You’re born. You go to school. You graduate high school. You get a degree in a field that will find you work in. You get a job selling insurance. You get married. You have kids. They get a degree in a field that they can find work in. They get jobs selling insurance… and the cycle continues.
Now, I have nothing against insurance salesmen and I think insurance is a very important thing for people to have. That said, I have absolutely no interest in selling insurance—or working in many fields. My mother graduated with a degree in business from the University of Colorado, I’ve heard her say over the years, that she would’ve rather gone to veterinary school because she loves working with animals. But, she—and her parents—didn’t think veterinary school was a very reliable career choice—which at the time it might not have been. So instead, she studied business. Since then, she has worked in a ton of different jobs, but over the years she has gradually worked her way back into working with animals. And about a year ago she started working at an animal shelter. She is 49 years old.
For almost half her life, she worked in various positions that weren’t her passion and I think it made her unhappy. Many would say she took the practical route—but the practical route to what? Financial security? Disposable income for vacations and nice things? That way of thinking isn’t practical if your goal is to be happy and fulfilled. If your goal is to be happy—you should do what you love to do. This is why I believe that life should be a livelong pursuit of self-understanding so that you can discover what excites you; and then figure out a way to make that your work.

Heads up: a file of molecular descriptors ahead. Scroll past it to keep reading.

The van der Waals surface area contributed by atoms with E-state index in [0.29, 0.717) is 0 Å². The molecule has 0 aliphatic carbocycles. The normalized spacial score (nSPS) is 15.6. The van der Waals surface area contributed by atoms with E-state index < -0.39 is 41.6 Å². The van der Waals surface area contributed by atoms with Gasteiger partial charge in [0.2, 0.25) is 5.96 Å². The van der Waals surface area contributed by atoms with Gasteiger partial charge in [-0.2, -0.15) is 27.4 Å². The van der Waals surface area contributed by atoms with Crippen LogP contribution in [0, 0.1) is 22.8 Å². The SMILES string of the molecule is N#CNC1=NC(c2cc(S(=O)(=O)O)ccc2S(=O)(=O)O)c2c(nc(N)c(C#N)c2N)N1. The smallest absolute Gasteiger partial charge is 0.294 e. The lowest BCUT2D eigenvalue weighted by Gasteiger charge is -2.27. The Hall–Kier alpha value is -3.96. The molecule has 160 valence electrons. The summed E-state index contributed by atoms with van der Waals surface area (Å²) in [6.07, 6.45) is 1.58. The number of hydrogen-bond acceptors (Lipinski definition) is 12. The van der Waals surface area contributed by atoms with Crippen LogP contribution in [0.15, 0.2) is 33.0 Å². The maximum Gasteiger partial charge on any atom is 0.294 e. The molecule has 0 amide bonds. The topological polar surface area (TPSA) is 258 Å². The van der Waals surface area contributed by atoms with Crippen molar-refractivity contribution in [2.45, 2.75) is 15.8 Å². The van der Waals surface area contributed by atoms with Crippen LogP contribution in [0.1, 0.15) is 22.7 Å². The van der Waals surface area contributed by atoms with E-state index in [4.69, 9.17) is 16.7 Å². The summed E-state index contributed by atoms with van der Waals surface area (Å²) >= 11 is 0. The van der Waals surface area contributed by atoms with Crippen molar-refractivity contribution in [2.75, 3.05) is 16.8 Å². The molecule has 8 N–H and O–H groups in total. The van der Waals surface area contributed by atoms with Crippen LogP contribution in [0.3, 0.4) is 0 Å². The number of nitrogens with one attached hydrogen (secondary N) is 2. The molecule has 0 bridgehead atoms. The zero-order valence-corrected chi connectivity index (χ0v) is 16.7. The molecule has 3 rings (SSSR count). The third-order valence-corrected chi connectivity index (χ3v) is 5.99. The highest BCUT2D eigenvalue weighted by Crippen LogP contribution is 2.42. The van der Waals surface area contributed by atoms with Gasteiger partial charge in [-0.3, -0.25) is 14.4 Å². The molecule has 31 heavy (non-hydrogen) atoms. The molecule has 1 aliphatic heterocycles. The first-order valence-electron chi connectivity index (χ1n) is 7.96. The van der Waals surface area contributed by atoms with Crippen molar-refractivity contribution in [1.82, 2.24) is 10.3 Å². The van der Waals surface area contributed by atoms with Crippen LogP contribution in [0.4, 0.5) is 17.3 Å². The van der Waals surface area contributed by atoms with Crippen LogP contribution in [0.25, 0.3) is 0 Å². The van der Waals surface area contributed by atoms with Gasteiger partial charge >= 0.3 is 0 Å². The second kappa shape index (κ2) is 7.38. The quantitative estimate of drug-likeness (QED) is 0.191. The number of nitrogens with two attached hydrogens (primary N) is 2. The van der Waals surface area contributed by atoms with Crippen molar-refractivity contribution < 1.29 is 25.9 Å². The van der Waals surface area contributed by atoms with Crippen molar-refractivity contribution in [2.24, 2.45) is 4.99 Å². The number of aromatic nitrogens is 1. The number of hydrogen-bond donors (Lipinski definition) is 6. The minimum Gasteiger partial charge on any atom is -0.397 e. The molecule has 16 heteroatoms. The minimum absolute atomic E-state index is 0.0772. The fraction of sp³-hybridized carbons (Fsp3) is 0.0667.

When I graduated high school, I wasn’t sure what I wanted to do. I loved sports and I loved movies and I loved comedy. I loved being creative and I loved girls. Unfortunately, you can’t major in girls—they are too unpredictable a field to possibly teach never mind fully comprehend. And I wasn’t getting drafted by the White Sox any time soon. So what’s left? Movies? Comedy? I went to high school in a town of 2000 people, there were 70 kids in my graduating class, and I lived in Wisconsin. How could that ever happen?
So I settled. I went to school in Iowa called Clarke University where I had a partial scholarship to play basketball. I did not declare a major. I tried business classes. Not for me. I tried history—I like history–I thought about teaching—not for me. More and more, it became clear to me that all I wanted was to make movies. And after a year and a half at Clarke, a semester off, and six months working building fences in Virginia—I transferred to UWM to study film.
Since then, I’ve made films, music videos, commercials, and more—I have a solid cinematography reel and I’m getting paid freelance gigs on professional shoots. What changed is I started pursuing what I love—I started practically pursuing happiness. What I discovered is that when you do what you love, you are willing to work harder than the next guy. I had always been driven in certain things, but never academia—it was only sports and girls. Now I channel my energy into filmmaking and as of last night I was selected to direct the Production Club short film for this year. We have a budget of about 20,000 dollars, we have a full crew, we’re building a set and we are shooting on one of the best cameras in the world. I got here because I’ve worked my ass off in the pursuit. If the film does well in festivals, I might have a shot at directing something more—and get paid to do it.
Recently, I’ve been trying to look inward to find more things that I really enjoy doing and it turns out that creativity is exciting to me in a lot of different mediums. I enjoy the creative process of advertising—its certainly different from film—but it’s an outlet. Writing prose is an outlet. I’ve written poetry—its shit—but still I’ve written it and felt something while doing it. I like to sing and I want to learn to play music so that I can create another outlet.
I need outlets. And so I search for them and I search for inspiration so that I can be fulfilled and experienced enough in the creative process to monetize my skills. Advertising and filmmaking are highly competitive—but I want to work in those fields because they will help me have a shot at contentment. And that is my goal—above all else.